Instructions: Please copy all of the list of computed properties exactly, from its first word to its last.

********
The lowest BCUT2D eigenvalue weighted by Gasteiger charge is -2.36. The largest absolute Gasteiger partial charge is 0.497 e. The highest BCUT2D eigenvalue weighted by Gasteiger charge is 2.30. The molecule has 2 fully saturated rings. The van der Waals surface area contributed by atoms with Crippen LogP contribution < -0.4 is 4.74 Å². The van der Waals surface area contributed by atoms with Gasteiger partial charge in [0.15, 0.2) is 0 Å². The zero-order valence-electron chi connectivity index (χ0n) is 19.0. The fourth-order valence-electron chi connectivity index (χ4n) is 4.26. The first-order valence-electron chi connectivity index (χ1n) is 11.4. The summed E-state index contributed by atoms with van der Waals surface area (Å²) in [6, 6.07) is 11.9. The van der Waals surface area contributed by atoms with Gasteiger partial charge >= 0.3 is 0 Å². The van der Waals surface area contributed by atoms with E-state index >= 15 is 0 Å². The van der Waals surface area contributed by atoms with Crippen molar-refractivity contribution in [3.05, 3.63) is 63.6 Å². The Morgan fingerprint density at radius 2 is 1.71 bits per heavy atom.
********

The lowest BCUT2D eigenvalue weighted by Gasteiger charge is -2.36. The largest absolute Gasteiger partial charge is 0.497 e. The highest BCUT2D eigenvalue weighted by Gasteiger charge is 2.30. The molecule has 2 fully saturated rings. The van der Waals surface area contributed by atoms with Crippen LogP contribution < -0.4 is 4.74 Å². The van der Waals surface area contributed by atoms with Gasteiger partial charge in [0.15, 0.2) is 0 Å². The zero-order valence-electron chi connectivity index (χ0n) is 19.0. The fourth-order valence-electron chi connectivity index (χ4n) is 4.26. The first-order valence-electron chi connectivity index (χ1n) is 11.4. The summed E-state index contributed by atoms with van der Waals surface area (Å²) in [6, 6.07) is 11.9. The van der Waals surface area contributed by atoms with Gasteiger partial charge >= 0.3 is 0 Å². The van der Waals surface area contributed by atoms with E-state index >= 15 is 0 Å². The van der Waals surface area contributed by atoms with Crippen molar-refractivity contribution in [3.05, 3.63) is 63.6 Å². The Morgan fingerprint density at radius 2 is 1.71 bits per heavy atom.